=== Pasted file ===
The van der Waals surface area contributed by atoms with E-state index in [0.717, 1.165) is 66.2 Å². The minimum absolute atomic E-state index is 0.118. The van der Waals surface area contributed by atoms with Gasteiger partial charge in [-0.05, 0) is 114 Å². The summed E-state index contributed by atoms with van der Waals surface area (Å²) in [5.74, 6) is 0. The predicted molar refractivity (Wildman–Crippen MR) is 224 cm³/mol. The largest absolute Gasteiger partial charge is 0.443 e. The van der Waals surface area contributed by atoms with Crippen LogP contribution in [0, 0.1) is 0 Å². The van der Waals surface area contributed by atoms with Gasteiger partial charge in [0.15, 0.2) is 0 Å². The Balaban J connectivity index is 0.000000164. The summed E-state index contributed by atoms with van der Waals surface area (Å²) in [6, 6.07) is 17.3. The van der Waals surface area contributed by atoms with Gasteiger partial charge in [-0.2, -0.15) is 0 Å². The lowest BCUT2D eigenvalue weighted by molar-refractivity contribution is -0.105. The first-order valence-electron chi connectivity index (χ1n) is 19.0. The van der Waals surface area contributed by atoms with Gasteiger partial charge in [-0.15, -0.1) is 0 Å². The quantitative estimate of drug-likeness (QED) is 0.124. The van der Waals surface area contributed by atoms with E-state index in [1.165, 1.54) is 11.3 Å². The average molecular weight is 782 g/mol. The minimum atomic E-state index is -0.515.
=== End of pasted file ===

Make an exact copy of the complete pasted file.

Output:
The van der Waals surface area contributed by atoms with E-state index in [0.717, 1.165) is 66.2 Å². The minimum absolute atomic E-state index is 0.118. The van der Waals surface area contributed by atoms with Gasteiger partial charge in [-0.05, 0) is 114 Å². The summed E-state index contributed by atoms with van der Waals surface area (Å²) in [5.74, 6) is 0. The predicted molar refractivity (Wildman–Crippen MR) is 224 cm³/mol. The largest absolute Gasteiger partial charge is 0.443 e. The van der Waals surface area contributed by atoms with Crippen LogP contribution in [0, 0.1) is 0 Å². The van der Waals surface area contributed by atoms with Gasteiger partial charge in [0.15, 0.2) is 0 Å². The Balaban J connectivity index is 0.000000164. The summed E-state index contributed by atoms with van der Waals surface area (Å²) in [6, 6.07) is 17.3. The van der Waals surface area contributed by atoms with Gasteiger partial charge in [-0.2, -0.15) is 0 Å². The lowest BCUT2D eigenvalue weighted by molar-refractivity contribution is -0.105. The first-order valence-electron chi connectivity index (χ1n) is 19.0. The van der Waals surface area contributed by atoms with Gasteiger partial charge in [-0.15, -0.1) is 0 Å². The quantitative estimate of drug-likeness (QED) is 0.124. The van der Waals surface area contributed by atoms with E-state index in [1.165, 1.54) is 11.3 Å². The average molecular weight is 782 g/mol. The minimum atomic E-state index is -0.515.